And then, you know, 2020 happened, right? And I'm a statistic of the great resignation, but, like, it really was triggered by some significant life events. So, very, very early, like, almost before any of the lockdowns and start of the pandemic, in February 2020, my husband got really sick with COVID and was on a ventilator for ten days. They didn't even know really what COVID was at the time. He was one of the first, like, maybe 20, 30 patients in London in hospital. And yeah, we almost lost him. So, that was big.

And, you know, at the time, I was dealing with a high-pressure job and very young kids at home, you know, sort of at the end of my sort of mental space as well. And I took some time off and just decided then, like, I think I need to sort of pivot now. I need to, you know, life is too short. So, I resigned from my role a few months in and decided to focus on more meaningful ventures. And that's when I stumbled upon ZINC venture capital. So, ZINC venture capital is an incubator accelerator program here in the UK. And they invest in mission-based businesses, and their '21, '22 cohort was actually, as I said earlier, you know, on children and young people's mental health.

And within that, you know, while I was researching it, I think it just brought up these memories of being, like, in that early phase of parenting. And I started meeting a lot of moms who were in that phase and just realizing that these are, you know, capable women who are at their most vulnerable physically and emotionally at this time, and they're being let down. You know, these families are being let down by the system, by the environment that we live in, and, essentially, feeling like they're failing. And I recognized that in my own experiences. I had a lot of anxiety, as I, you know, sort of mentioned with my firstborn. And I think that did impact.

And, to date, we're sort of probably dealing with the impact of the way that we were as parents, you know, with him. And I just wish I had done things differently or I knew different. And that's really, like, what has motivated me. And I see, you know, these moms, like, looking for solutions and these dads as well, like, sort of more aware of these issues, but they don't have the support. So, that's really, like, where Ammi was born was, you know, during my time there.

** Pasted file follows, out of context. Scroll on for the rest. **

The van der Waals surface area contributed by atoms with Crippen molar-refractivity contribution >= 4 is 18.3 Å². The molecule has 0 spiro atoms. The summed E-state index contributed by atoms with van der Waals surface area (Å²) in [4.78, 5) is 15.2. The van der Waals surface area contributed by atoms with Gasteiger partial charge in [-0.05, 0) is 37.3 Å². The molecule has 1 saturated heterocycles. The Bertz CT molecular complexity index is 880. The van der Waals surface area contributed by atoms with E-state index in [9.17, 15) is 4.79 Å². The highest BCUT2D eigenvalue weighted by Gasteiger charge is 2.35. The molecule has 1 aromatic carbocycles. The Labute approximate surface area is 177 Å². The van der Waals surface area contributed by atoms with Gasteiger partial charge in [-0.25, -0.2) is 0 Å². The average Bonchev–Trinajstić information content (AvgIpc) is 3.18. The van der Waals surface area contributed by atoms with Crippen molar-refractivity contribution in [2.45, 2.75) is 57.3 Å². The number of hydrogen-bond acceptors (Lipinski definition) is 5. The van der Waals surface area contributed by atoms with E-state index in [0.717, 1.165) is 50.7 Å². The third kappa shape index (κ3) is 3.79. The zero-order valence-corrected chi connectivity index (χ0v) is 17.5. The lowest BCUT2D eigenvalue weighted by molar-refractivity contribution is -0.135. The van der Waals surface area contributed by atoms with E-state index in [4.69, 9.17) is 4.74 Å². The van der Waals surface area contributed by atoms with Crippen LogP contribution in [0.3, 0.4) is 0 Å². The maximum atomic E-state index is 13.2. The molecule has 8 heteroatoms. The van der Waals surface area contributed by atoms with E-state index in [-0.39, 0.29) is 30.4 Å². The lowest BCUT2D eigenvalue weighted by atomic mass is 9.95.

And it was also a process of, like, finding my own personal mission, you know. And I feel deeply motivated by this, by solving the problem really. I'm not so married to the solutions. It really, for me, is about the problem and making sure that we get the right solution in people's hands.

WILL: Yeah, I really like that. I think 2020 was rough for everyone. I think it was really, really rough. It was rough for me. Like you said, it was rough for you. But I'm hoping that we're going to start seeing...because someone was telling me about trends that happen. Like, we usually go through a really rough time, but then that's usually when we get creative solutions afterwards.

And so, I'm hoping that's what we're seeing, you know, with your company and many others, which is those creative solutions from 2020. All that that happened I'm hoping that we're starting to see more and more creative solutions. So, I'm so glad that you're starting this and that you stepped out and that you're doing this because I think it's going to benefit a lot of people.

PRIYANKA: Oh, thank you. I appreciate that. It's good to hear as well [laughs].

WILL: Yeah, definitely. So, clearly, there's a need for your solution. So, what are you hearing from the investor side, and what does that look like?

PRIYANKA: It's interesting. With things that have to do with wellness or sort of parenting, and, you know, as we now call it, like, femtech, there seems to be this perception that it's a crowded space. I can see why people say that, you know, maybe there is this sort of influx of, you know, your Instagram feed full of, like, momfluencers or messages that are coming across on parenting and things.

But if you really ask parents if they feel supported and they have access to what they need, they're still struggling. And they're still finding it difficult because every parent's journey is a little different, and they need that direct access. That's still quite hard to get. Like, you could do your research, but equally, that takes up time.

So, I think what we're doing differently at Ammi and what we're really doing here is to make that access to experts as easy, convenient, and affordable as possible, and I think there's definitely a space and market for that. Making that access sort of affordable and easy but equally, like, having that support, having the coaching support and continuity of care, which doesn't exist anymore, and not a lot of people are doing that yet.

There are a few startups that are sort of entering the space. In the U.S. I think, actually, there's been more proof of this concept working with the incredible work that Maven Clinic has done, for example. But in the UK, it's still pretty niche, and in Europe. So, I think there's a potential for a big player to come in and take up that space. And that's what I'd like investors to know is that: the commercial opportunity is not to be understated here in terms of what that is.